South Korea is facing increased odds of being desingated by the United States as a currency manipulator amid the escalating trade war between the U.S. and China.
South Korea has been on the U.S. Treasury Department’s monitoring list since April 2016. However, the department could designate South Korea, along with China, as a currency manipulator on October 15.
Under the circumstances, the South Korean government is having talks with the department in order to avoid the designation to explain its measures to improve the transparency of its foreign exchange market along with its foreign exchange policy and reasons for its sustained current account surplus. To the same end, Deputy Prime Minister Kim Dong-yeon is going to meet with U.S. Treasury Secretary Steven Mnuchin during this year’s annual meeting of the IMF and the World Bank scheduled for October 11 to 15.
Any country is designated as a currency manipulator by the U.S. Treasury Department when its trade surplus with the U.S. exceeds US$20 billion, its current account surplus exceeds 3% of its GDP, and its net foreign exchange buying exceeds 2% of its GDP. At present, South Korea is satisfying the first and second conditions.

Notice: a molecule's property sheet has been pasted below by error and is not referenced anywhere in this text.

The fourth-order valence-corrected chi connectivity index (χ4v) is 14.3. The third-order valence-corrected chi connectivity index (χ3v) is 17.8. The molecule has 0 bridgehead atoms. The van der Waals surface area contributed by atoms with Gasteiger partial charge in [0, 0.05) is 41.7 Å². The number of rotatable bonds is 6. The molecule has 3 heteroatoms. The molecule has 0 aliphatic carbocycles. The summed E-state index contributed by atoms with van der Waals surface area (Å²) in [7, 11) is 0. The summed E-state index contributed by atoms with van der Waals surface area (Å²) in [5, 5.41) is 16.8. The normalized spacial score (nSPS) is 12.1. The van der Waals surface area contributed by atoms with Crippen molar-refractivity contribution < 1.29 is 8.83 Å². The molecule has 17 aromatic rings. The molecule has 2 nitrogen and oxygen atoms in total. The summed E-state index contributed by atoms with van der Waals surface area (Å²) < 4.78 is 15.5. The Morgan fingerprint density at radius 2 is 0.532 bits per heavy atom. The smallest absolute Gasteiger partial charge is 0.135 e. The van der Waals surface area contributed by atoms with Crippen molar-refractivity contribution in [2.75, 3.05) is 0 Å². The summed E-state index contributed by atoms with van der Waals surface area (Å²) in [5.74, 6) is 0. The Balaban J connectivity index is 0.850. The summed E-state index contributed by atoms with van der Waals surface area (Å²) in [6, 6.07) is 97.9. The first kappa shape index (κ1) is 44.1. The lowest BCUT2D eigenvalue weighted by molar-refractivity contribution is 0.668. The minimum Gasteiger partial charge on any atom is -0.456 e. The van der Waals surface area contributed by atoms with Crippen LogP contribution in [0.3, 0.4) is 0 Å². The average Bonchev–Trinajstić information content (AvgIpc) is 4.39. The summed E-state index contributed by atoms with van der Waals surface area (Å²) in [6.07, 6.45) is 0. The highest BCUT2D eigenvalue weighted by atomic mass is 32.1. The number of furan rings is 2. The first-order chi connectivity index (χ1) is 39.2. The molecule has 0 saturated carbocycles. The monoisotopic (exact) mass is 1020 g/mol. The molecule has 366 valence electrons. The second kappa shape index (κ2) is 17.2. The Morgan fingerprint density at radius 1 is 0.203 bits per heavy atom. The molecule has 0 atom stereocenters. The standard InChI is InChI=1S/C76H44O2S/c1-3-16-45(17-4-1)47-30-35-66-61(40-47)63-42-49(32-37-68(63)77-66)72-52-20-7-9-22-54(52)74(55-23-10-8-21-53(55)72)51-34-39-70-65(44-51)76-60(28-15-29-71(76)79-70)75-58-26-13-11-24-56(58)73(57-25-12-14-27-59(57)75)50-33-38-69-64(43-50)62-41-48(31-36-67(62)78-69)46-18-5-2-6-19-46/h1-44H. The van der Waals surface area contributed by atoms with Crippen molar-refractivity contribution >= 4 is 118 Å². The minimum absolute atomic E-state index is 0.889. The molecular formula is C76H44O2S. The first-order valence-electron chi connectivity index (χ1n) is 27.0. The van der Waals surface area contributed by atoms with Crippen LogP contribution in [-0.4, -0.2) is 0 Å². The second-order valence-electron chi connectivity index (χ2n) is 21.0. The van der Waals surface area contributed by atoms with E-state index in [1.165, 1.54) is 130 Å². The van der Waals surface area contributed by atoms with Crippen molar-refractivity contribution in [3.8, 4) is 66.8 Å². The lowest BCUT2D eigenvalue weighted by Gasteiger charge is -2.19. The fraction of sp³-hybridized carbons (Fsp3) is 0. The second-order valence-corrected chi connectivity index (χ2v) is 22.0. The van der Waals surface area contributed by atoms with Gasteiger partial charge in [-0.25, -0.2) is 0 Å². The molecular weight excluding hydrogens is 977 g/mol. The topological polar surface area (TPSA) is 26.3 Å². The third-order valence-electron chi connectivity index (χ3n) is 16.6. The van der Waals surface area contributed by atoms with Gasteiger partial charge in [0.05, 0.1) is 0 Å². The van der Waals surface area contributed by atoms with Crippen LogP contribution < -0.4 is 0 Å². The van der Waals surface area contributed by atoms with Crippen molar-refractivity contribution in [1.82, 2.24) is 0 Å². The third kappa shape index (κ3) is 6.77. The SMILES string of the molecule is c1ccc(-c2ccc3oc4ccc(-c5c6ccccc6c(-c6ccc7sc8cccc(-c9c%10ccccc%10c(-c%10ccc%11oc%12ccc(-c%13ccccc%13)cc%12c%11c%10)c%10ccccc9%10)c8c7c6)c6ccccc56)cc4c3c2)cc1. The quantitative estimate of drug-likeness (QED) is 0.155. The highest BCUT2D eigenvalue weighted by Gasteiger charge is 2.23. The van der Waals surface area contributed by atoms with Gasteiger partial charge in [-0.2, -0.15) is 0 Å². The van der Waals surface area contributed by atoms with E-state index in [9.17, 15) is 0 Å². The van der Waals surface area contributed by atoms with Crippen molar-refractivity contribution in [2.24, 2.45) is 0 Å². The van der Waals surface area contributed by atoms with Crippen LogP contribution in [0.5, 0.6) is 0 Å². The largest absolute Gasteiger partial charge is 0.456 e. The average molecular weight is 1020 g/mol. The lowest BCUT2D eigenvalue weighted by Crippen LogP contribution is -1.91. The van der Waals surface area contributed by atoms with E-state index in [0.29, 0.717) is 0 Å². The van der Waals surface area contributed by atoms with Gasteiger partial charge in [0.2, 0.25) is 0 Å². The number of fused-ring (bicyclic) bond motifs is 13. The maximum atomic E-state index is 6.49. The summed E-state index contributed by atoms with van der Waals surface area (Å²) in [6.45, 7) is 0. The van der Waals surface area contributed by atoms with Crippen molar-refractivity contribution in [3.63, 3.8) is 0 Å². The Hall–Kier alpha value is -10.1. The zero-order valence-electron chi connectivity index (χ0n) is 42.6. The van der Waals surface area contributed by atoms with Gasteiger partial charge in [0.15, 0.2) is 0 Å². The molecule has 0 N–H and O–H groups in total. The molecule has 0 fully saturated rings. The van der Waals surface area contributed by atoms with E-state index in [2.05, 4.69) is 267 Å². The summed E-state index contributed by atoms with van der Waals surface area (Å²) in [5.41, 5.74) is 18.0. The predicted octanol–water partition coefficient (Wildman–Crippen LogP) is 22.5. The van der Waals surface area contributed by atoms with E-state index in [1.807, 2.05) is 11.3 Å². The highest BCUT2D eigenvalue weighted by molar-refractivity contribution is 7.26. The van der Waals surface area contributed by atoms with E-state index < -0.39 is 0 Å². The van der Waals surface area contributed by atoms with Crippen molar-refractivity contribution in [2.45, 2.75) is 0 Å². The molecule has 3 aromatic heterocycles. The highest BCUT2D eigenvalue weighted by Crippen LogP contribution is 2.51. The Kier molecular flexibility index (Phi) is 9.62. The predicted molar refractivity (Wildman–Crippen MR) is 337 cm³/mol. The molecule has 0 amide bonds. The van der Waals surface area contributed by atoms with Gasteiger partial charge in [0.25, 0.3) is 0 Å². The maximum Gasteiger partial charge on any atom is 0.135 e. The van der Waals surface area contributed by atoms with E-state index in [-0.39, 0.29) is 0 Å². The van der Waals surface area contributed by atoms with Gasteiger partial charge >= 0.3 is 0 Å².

The increased likelihood has to do with the intensifying trade disputes between the U.S. and China. The U.S. has put pressure on China by using high tariff rates. The trade disputes are likely to lead to a currency war and the designation of China as a currency manipulator.
South Korea cannot be free from the situation. As of 2015, China and South Korea satisfied one and two of the conditions, respectively. For the U.S. to designate China as a currency manipulator, the conditions should be relaxed, and the relaxation means higher risks for countries like South Korea and Taiwan.
Once China is designated as a currency manipulator, China is compelled to appreciate the yuan, and then its exports to the U.S. are affected and South Korea has no choice but to appreciate the won given its high reliance on the Chinese economy. The yuan and the won have moved in sync with each other since the beginning of this year. A decline in finished goods exports from China to the U.S. means a decline in exports from South Korea to China, which are divided into 34% for consumption in China and 65.3% for re-export in the form of processing trade (49.6%) and bonded trade (15.7%).
The trade war between the two superpowers and its consequences are likely to deal a severe blow to the South Korean economy. Actually, a number of South Korean companies are already taking a hit. According to the IMF, South Korea’s economic growth rate falls 0.5 percentage points every time China’s falls one percentage point.